This book is one of the finest produced since the inception of the New Pulp Movement and we urge you to pick up a copy.  They don’t get any better than this.

Thursday, May 21, 2015


By Fred Saberhagen
Tor Books
207 pages

“An Old Friend of the Family,” was the third in the New Dracula series written by the late Fred Saberhagen (1930-2007).   Best known for his Beserker science fiction series, his reimagining of the Dracula legend put forth the concept that Vlad Tepes, the Prince of Wallachia, only became a vampire after he was murdered.  In the books, he is the protagonist and the humans bent on his destruction are portrayed as bumbling fools.

This volume was the third in the series and with it he moved the saga to modern times with the descendants of Mina Harker, Dracula’s one true love, living in the suburbs of Chicago (where Saberhagen was born) and coming under the attack of New World vampires hoping to lure the Old Count to America and defeat him.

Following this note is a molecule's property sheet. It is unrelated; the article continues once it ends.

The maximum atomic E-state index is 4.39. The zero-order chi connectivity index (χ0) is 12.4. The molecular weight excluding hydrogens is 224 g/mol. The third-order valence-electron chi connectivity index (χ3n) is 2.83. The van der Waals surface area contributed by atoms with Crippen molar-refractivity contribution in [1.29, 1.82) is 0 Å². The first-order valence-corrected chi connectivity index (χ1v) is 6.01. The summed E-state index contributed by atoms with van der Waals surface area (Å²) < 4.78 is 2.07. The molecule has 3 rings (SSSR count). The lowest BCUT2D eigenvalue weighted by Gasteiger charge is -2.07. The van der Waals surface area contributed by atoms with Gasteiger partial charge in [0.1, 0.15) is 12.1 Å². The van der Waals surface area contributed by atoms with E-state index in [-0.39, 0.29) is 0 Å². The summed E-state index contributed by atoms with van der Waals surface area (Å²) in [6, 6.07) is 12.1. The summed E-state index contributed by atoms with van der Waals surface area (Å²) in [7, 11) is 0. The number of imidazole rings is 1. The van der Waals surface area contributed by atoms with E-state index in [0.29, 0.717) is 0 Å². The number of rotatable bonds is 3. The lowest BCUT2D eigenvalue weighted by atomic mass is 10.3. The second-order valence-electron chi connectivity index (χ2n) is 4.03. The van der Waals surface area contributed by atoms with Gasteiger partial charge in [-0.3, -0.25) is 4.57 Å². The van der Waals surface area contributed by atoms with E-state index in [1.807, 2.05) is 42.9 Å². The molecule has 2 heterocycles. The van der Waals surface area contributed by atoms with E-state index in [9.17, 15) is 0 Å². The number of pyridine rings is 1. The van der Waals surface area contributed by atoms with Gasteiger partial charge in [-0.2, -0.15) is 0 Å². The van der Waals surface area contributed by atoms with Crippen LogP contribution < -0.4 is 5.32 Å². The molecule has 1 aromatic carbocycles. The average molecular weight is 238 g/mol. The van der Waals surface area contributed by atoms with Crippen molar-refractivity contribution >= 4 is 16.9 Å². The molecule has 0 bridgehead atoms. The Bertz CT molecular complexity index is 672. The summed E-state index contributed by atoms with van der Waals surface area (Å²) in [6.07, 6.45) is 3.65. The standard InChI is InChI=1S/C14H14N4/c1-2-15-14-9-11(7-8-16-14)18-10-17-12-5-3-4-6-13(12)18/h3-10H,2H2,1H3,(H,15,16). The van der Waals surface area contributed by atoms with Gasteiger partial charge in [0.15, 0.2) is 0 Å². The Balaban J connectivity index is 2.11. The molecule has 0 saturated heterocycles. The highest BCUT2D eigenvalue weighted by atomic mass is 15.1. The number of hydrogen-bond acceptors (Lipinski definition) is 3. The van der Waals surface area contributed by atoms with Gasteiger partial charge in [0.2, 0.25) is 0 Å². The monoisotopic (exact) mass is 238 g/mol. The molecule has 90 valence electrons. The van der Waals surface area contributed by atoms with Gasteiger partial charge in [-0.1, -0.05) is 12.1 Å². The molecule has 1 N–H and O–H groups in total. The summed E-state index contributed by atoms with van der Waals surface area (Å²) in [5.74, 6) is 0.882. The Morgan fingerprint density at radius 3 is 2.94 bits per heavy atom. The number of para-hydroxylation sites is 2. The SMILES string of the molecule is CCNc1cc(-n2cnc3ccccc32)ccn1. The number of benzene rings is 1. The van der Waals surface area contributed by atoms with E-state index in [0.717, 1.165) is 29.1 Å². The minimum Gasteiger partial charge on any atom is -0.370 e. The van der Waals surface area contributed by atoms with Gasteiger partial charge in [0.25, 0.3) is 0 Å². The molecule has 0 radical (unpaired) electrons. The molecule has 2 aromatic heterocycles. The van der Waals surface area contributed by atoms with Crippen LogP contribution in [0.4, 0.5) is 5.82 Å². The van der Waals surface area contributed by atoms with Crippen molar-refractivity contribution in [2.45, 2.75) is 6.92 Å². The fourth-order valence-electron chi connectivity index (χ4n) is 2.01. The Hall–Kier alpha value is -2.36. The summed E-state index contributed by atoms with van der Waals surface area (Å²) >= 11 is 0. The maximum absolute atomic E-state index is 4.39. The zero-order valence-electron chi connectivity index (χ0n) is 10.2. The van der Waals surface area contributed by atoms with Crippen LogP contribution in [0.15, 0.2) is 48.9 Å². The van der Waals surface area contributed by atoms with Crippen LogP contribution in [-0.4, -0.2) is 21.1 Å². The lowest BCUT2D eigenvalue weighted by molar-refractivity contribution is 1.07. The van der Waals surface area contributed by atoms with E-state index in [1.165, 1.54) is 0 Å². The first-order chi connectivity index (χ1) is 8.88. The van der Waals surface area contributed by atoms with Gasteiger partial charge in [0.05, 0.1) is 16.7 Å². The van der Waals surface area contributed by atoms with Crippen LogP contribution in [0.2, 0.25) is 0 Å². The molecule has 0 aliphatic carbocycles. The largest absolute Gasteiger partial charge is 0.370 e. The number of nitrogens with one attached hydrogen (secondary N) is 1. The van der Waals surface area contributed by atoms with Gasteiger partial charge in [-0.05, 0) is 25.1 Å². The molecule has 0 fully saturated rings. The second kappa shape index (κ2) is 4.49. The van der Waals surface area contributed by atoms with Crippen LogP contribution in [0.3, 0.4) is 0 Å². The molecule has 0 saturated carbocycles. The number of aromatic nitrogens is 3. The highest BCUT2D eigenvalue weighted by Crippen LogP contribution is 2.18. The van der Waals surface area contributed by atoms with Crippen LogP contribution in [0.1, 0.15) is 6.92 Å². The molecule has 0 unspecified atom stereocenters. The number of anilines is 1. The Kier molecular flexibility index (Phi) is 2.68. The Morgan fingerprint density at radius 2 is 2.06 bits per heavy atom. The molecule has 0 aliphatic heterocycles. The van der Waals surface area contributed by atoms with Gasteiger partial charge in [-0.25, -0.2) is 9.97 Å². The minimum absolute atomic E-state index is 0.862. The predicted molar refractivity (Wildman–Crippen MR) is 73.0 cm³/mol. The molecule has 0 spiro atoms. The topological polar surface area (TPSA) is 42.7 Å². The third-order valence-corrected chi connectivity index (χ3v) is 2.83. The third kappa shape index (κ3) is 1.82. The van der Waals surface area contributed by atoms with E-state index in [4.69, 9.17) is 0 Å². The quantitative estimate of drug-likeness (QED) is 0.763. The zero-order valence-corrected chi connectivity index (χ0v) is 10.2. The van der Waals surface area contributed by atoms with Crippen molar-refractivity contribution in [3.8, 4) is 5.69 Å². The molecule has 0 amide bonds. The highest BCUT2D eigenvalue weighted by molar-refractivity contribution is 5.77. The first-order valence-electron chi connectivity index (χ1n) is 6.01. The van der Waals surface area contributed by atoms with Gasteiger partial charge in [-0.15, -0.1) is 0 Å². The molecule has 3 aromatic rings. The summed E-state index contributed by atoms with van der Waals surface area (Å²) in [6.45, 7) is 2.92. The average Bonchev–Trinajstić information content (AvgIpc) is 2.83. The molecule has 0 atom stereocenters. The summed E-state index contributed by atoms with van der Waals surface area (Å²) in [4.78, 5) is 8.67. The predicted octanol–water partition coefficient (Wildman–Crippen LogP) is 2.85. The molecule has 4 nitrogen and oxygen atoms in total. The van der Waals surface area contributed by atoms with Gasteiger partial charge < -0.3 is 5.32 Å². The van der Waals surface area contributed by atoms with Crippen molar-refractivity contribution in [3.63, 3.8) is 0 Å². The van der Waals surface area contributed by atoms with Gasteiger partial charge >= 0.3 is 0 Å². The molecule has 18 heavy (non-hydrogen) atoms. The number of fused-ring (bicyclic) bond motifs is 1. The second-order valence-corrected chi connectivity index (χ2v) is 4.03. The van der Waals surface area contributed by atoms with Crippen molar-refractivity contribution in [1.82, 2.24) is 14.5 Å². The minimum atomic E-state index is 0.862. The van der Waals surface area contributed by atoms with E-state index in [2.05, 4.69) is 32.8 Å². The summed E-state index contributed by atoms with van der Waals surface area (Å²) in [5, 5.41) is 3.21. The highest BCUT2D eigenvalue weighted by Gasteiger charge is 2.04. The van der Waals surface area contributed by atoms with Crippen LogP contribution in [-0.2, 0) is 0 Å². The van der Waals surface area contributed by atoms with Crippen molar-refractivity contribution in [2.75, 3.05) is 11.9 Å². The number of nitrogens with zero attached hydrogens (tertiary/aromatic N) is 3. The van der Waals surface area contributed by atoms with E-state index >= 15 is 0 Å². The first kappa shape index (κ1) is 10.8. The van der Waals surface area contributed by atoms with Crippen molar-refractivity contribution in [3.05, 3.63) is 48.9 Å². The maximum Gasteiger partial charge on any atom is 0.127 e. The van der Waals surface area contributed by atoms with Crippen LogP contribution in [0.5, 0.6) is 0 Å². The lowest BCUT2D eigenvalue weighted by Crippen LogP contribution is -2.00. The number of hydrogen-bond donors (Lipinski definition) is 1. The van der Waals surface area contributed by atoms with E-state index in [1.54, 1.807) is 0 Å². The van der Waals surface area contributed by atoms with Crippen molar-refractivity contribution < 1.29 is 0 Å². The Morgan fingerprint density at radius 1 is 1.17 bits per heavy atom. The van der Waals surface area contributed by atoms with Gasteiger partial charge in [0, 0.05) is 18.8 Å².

It is the middle of a brutal Illinois winter and Kate Sutherland is kidnapped party and made into a vampire.   Her grandmother Clarissa, Mina Harker’s granddaughter, recalls being told that should she, or her loved ones, ever find themselves in danger, all she had to do is read aloud an ancient Latin chant and help would appear.  After Kate’s body is discovered, her younger brother Johnny is then snatched and brutal kidnapped.  The old woman, with the help of her remaining granddaughter, Judy, speaks the chant and a few days later Dr. Corday arrives on their doorstep.  He is the old friend of the family and though vague and mysterious, it is immediately obvious to Gran and Judy that they have a very powerful ally in this strange old man.